23 Jun Wallace Housing for Health Program Has Placed 22 Families and Individuals in Homes Since 2018
By Katrina Ratzlaff, Director of Community Engagement, Wallace
After Amanda (name changed to protect privacy) left an unhealthy relationship, she lived in her truck for over a year. With no place to call home, her struggles with stressful life events and alcohol seemed almost hopeless. On top of everything else, she suffered for a long time with a broken foot that she didn’t have the means to take care of properly. Then she learned about Housing for Health at Wallace, and the darkness began to lift. Her foot is getting better, and she’s participating in treatment for her alcohol use. She feels safer.
Health is the foundation of all success—the breath that gives life to hope. Yet, most of what affects health happens outside of the doctor’s office. Wallace cares for increasing numbers of people who are homeless or threatened by homelessness. With lives in constant crisis, people can’t focus attention on their health. Existing health conditions get worse. New ones arise.
Housing for Health aims to address the impossible situation of individuals and families attempting to improve their health while homeless. “It all starts with housing,” said Christine Sanders MSW/CHW, the program’s Lead Navigator. “Take care of that one big stressor, and suddenly everything else becomes fixable.”
Our model provides intensive support preparing families for the transition from homelessness, securing affordable housing, and assuring their stability. Many families find homes through the project’s public housing partner, Home Forward; Wallace successfully places others in private housing. Our Housing Navigator follows participants through all stages in their housing process and stays engaged with them to support their long-term housing stability.
“Anytime I was feeling like hope was lost because of a barrier,” said one participant, “[the Housing Navigator] was there to be like, ‘Uh-uh, we’re doing this. Come on.’”
Since the project launched in late 2018, 22 patient families have moved into their new homes—including five placed since the pandemic arrived in March. So far, every family remains in housing. Children attend school and parents are involved in education or employment. Family members access multiple health services, including needed surgeries and mental health. Acute health issues present when families entered the program have, and continue to be, addressed. Those with high-risk health issues, such as diabetes, cancer, and severe back pain, are managing their diagnoses and diseases.
Where one inequity lives, others follow. Oregon communities that already struggle with a wide range of disparities carry the brunt of the COVID-19 pandemic’s impact. One recently housed Wallace patient said, “I’m so grateful not to be out there right now with the virus.”
The pandemic has generated new concerns and intensified others. “People are dealing with a lot more stress,” Sanders said. “They’re worried about their family’s health and safety—a lot of them know people who have had COVID. They’ve lost jobs or work fewer hours. If they still have a job, they might feel unsafe there—like one person who works at a shipping warehouse. They’re trying to help extended family members who’ve lost jobs and sharing their small incomes. Some face increased bias from landlords and authorities.”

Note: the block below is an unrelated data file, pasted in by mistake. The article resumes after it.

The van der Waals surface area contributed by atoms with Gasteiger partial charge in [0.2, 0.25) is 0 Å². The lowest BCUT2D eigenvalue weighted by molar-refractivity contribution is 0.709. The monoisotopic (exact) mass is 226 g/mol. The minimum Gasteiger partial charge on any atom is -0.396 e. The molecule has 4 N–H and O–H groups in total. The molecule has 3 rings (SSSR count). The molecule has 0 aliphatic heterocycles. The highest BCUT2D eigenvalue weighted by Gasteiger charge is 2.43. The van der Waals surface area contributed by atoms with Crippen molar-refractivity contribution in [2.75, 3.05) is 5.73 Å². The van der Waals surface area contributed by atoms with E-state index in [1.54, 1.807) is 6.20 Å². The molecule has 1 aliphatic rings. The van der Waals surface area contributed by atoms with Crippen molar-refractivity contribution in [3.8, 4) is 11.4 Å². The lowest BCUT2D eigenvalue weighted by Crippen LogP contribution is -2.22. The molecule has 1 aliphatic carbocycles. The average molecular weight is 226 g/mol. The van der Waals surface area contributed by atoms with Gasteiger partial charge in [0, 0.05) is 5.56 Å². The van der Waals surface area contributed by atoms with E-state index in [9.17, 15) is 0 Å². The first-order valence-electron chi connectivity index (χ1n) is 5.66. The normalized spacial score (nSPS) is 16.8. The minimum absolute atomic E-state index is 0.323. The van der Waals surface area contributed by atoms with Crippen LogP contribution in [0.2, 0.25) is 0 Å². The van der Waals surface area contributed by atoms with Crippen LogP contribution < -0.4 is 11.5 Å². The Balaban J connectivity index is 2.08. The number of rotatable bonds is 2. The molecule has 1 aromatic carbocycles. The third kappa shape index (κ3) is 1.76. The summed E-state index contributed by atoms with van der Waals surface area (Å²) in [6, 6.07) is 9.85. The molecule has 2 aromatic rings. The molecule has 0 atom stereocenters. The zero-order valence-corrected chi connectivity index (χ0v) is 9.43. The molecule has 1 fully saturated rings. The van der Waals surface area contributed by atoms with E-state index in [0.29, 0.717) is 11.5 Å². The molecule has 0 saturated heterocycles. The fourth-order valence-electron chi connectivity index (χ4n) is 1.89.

One of the biggest everyday worries is putting food on the table. “Every day I talk with patients who are scrimping on food so they can pay utilities or rent. A lot of them, especially the most medically vulnerable, can’t access available food resources if they’re not in walking distance. And, carrying a big food box home isn’t easy, either!” Kids are home all the time now which puts even more strain on food supplies.
Sanders and her colleagues have learned that families often hide their struggles with food and other basic needs. “Many, especially those who are immigrants, have a misconception that Wallace and other helping organizations are run by the government—and they don’t want to put themselves or their families at risk by disclosing information about themselves. Non-profits unaffiliated with the government just aren’t anything they’re familiar with. So sometimes that trust barrier is the first thing we have to address.”
Getting additional patient families into new homes has added challenges during this time of pandemic. Few residents want to move during an uncertain time, leaving no openings in public housing or Section 8 for months on end. Rents continue to climb in the private market as well as turnover slows. Despite these realities, Wallace’s team plans to house several more families in the weeks ahead.
Keeping currently housed families stable is also high priority, Sanders said. “We’re spending a lot of our time right now on supportive services. Mental health needs have gone way up—we’ve seen a big uptick in the need for coaching on stress reduction and addressing anxiety. And finding solutions to practical needs like food, utility assistance, and rent are critical too.
While the project has financial resources to assist patients, these are applied thoughtfully. When a family is in a tight spot with a household expense, in addition to offering some one-time help, part of the conversation is how the family will take care of it in the future. “We look for ways to find that bridge between a barrier right now that is completely stalling progress, and the family’s ability to manage for themselves.”
“I don’t feel as depressed as I was,” said one mother, “And, I feel hopeful and I feel like there’s some kind of light at the end of the tunnel.”